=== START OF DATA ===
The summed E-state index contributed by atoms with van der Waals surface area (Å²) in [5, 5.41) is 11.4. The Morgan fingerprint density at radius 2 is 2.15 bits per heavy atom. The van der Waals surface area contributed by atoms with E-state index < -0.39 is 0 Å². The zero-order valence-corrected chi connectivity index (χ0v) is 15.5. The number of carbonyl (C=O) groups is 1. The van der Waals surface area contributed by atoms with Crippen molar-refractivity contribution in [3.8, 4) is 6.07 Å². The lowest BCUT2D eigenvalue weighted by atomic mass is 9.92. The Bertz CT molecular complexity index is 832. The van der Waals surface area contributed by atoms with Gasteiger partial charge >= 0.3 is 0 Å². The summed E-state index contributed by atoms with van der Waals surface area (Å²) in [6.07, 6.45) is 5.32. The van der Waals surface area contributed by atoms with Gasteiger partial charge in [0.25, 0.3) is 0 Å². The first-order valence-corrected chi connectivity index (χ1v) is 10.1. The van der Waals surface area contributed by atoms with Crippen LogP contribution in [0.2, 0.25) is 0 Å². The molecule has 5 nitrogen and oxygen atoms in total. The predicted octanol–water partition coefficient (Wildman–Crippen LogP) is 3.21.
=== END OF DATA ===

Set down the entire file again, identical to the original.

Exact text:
The summed E-state index contributed by atoms with van der Waals surface area (Å²) in [5, 5.41) is 11.4. The Morgan fingerprint density at radius 2 is 2.15 bits per heavy atom. The van der Waals surface area contributed by atoms with E-state index < -0.39 is 0 Å². The zero-order valence-corrected chi connectivity index (χ0v) is 15.5. The number of carbonyl (C=O) groups is 1. The van der Waals surface area contributed by atoms with Crippen molar-refractivity contribution in [3.8, 4) is 6.07 Å². The lowest BCUT2D eigenvalue weighted by atomic mass is 9.92. The Bertz CT molecular complexity index is 832. The van der Waals surface area contributed by atoms with Gasteiger partial charge >= 0.3 is 0 Å². The summed E-state index contributed by atoms with van der Waals surface area (Å²) in [6.07, 6.45) is 5.32. The van der Waals surface area contributed by atoms with Gasteiger partial charge in [0.25, 0.3) is 0 Å². The first-order valence-corrected chi connectivity index (χ1v) is 10.1. The van der Waals surface area contributed by atoms with Crippen LogP contribution in [0.2, 0.25) is 0 Å². The molecule has 5 nitrogen and oxygen atoms in total. The predicted octanol–water partition coefficient (Wildman–Crippen LogP) is 3.21.